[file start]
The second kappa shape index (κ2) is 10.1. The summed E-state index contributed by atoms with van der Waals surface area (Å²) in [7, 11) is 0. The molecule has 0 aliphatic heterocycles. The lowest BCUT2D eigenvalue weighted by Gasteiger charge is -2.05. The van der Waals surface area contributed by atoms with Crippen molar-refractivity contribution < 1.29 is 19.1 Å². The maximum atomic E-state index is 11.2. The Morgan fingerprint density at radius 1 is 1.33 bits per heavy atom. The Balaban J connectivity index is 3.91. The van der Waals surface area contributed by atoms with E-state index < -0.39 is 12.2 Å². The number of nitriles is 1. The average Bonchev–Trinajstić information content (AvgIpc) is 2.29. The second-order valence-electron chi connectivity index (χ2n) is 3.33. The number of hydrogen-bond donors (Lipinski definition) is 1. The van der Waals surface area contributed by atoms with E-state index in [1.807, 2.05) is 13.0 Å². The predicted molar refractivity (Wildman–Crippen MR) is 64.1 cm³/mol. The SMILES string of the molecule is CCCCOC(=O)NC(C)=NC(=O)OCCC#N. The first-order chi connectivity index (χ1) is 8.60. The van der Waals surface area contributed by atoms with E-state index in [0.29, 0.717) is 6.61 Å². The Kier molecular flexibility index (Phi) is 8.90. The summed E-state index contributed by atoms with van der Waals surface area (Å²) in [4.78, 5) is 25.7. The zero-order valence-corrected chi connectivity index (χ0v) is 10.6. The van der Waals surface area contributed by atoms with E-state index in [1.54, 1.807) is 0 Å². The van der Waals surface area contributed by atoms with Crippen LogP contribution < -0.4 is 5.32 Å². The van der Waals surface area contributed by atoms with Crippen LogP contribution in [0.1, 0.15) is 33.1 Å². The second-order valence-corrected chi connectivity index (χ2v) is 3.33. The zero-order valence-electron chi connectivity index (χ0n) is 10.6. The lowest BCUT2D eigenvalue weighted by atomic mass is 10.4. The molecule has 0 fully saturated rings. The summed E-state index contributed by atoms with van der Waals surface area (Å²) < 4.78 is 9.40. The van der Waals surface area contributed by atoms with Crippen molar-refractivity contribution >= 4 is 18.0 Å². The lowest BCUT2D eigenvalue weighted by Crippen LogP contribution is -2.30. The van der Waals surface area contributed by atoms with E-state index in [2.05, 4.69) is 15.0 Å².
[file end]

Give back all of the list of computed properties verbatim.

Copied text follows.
The second kappa shape index (κ2) is 10.1. The summed E-state index contributed by atoms with van der Waals surface area (Å²) in [7, 11) is 0. The molecule has 0 aliphatic heterocycles. The lowest BCUT2D eigenvalue weighted by Gasteiger charge is -2.05. The van der Waals surface area contributed by atoms with Crippen molar-refractivity contribution < 1.29 is 19.1 Å². The maximum atomic E-state index is 11.2. The Morgan fingerprint density at radius 1 is 1.33 bits per heavy atom. The Balaban J connectivity index is 3.91. The van der Waals surface area contributed by atoms with E-state index < -0.39 is 12.2 Å². The number of nitriles is 1. The average Bonchev–Trinajstić information content (AvgIpc) is 2.29. The second-order valence-electron chi connectivity index (χ2n) is 3.33. The number of hydrogen-bond donors (Lipinski definition) is 1. The van der Waals surface area contributed by atoms with E-state index in [1.807, 2.05) is 13.0 Å². The predicted molar refractivity (Wildman–Crippen MR) is 64.1 cm³/mol. The SMILES string of the molecule is CCCCOC(=O)NC(C)=NC(=O)OCCC#N. The first-order chi connectivity index (χ1) is 8.60. The van der Waals surface area contributed by atoms with E-state index in [0.29, 0.717) is 6.61 Å². The Kier molecular flexibility index (Phi) is 8.90. The summed E-state index contributed by atoms with van der Waals surface area (Å²) in [4.78, 5) is 25.7. The zero-order valence-corrected chi connectivity index (χ0v) is 10.6. The van der Waals surface area contributed by atoms with E-state index in [1.54, 1.807) is 0 Å². The van der Waals surface area contributed by atoms with Crippen LogP contribution < -0.4 is 5.32 Å². The van der Waals surface area contributed by atoms with Crippen LogP contribution in [0.1, 0.15) is 33.1 Å². The second-order valence-corrected chi connectivity index (χ2v) is 3.33. The zero-order valence-electron chi connectivity index (χ0n) is 10.6. The lowest BCUT2D eigenvalue weighted by atomic mass is 10.4. The molecule has 0 fully saturated rings. The summed E-state index contributed by atoms with van der Waals surface area (Å²) < 4.78 is 9.40. The van der Waals surface area contributed by atoms with Crippen molar-refractivity contribution >= 4 is 18.0 Å². The lowest BCUT2D eigenvalue weighted by Crippen LogP contribution is -2.30. The van der Waals surface area contributed by atoms with E-state index in [2.05, 4.69) is 15.0 Å².